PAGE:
The Small Firms Association has called for competitiveness to be at the heart of Budget 2017. Launching the SFA’s pre-Budget submission, AJ Noonan, SFA Chairman, said: “In an environment where many factors are outside of our domestic control, the Government must relentlessly pursue improvements in the competitiveness of those areas it can influence. This is especially critical in light of aggressive competition from the UK in the aftermath of the Brexit vote.”
The SFA says it believes in a vision for Ireland as the most vibrant small business community in the world – supporting entrepreneurship, valuing small business and rewarding risk takers. The proposals contained in the association’s pre-Budget 2017 submission represent steps towards making this a reality through changes in the tax regime and a strategic approach to investment.
“The tax system has a vital role to play in supporting development at each stage of the life cycle of a small business. The capital gains tax regime is in need of an overhaul to boost investment. A 10 per cent entrepreneurial rate would encourage business owners who sell their business to invest in another company. It is vital that this applies to all businesses so that the impact can be felt immediately. Practice over the last 20 years has shown that when the CGT rate drops, the Exchequer benefits due to a surge in activity, so this is a clear win-win,” said Noonan.
Other tax changes that would remove disincentives to establish a business, take up employment or invest include:
• End discrimination against the self employed in the tax system to encourage entrepreneurship by:
– Abolishing the 3 per cent USC surcharge that applies only to the self-employed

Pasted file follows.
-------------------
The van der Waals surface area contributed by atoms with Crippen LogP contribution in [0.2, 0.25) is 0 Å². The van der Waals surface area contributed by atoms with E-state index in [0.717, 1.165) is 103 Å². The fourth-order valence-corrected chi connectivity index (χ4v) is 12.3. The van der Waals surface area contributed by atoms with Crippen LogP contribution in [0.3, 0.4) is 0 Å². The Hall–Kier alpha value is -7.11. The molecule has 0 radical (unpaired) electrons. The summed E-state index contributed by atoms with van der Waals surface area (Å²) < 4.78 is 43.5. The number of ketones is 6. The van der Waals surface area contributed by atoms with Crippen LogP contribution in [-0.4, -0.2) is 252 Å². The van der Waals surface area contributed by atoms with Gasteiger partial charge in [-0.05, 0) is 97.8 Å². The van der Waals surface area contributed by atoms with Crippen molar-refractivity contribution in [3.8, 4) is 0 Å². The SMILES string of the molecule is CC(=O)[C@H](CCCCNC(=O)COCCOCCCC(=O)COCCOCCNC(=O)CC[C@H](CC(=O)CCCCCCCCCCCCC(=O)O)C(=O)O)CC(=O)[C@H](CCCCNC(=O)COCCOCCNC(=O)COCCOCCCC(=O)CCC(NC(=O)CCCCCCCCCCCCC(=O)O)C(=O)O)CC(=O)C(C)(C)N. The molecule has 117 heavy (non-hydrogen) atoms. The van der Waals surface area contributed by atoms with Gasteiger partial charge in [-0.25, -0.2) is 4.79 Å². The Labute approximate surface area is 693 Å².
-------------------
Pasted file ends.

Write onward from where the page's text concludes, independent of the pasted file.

– Increasing the EITC to the same level as the PAYE tax credit
– Introducing a voluntary PRSI system for the self-employed
• Reward work by increasing the entry point to the marginal rate of tax and decreasing the rate by 1 per cent.
• Review employer PRSI to fulfil the commitment that the national minimum wage increase on January 1st 2016 would not penalise employers.
• Introduce a scheme similar to the UK’s Enterprise Management Initiative for employee share options in small firms.
• Enhance the EIIS scheme to encourage friends, families and experienced local investors to invest in small firms.
“The Irish economy is starved of investment,” added Noonan. “Years of under-investment, coupled with Ireland’s growing population, is leading to serious bottlenecks in transport, education, broadband, housing and other public infrastructure. Capital expenditure must reach 4 per cent of GDP as soon as possible and investment must be targeted strategically.”
The SFA has identified a number of priority areas for investment:
• Improving broadband infrastructure, particularly in rural areas
• Developing public transport links
• Building a real motorway network linking regional cities
• Addressing housing shortages
• Enhancing education and in-work training
“Budget 2017 will chart a course forward at a time when Ireland’s economic future could follow a number of trajectories. Small businesses make up 99 per cent of our enterprise base and employ half the private sector workforce. More than anything, the upcoming Budget must deliver competitiveness improvements to allow small businesses to put their best foot forward, domestically and internationally.”
Pictured with SFA Chairman AJ Noonan (second from left) at this year’s AGM was Danny McCoy, CEO, Ibec, Minister Mary Mitchell O’Connor, Patricia Callan, SFA Director and Michael Dawson, Group CEO, One4All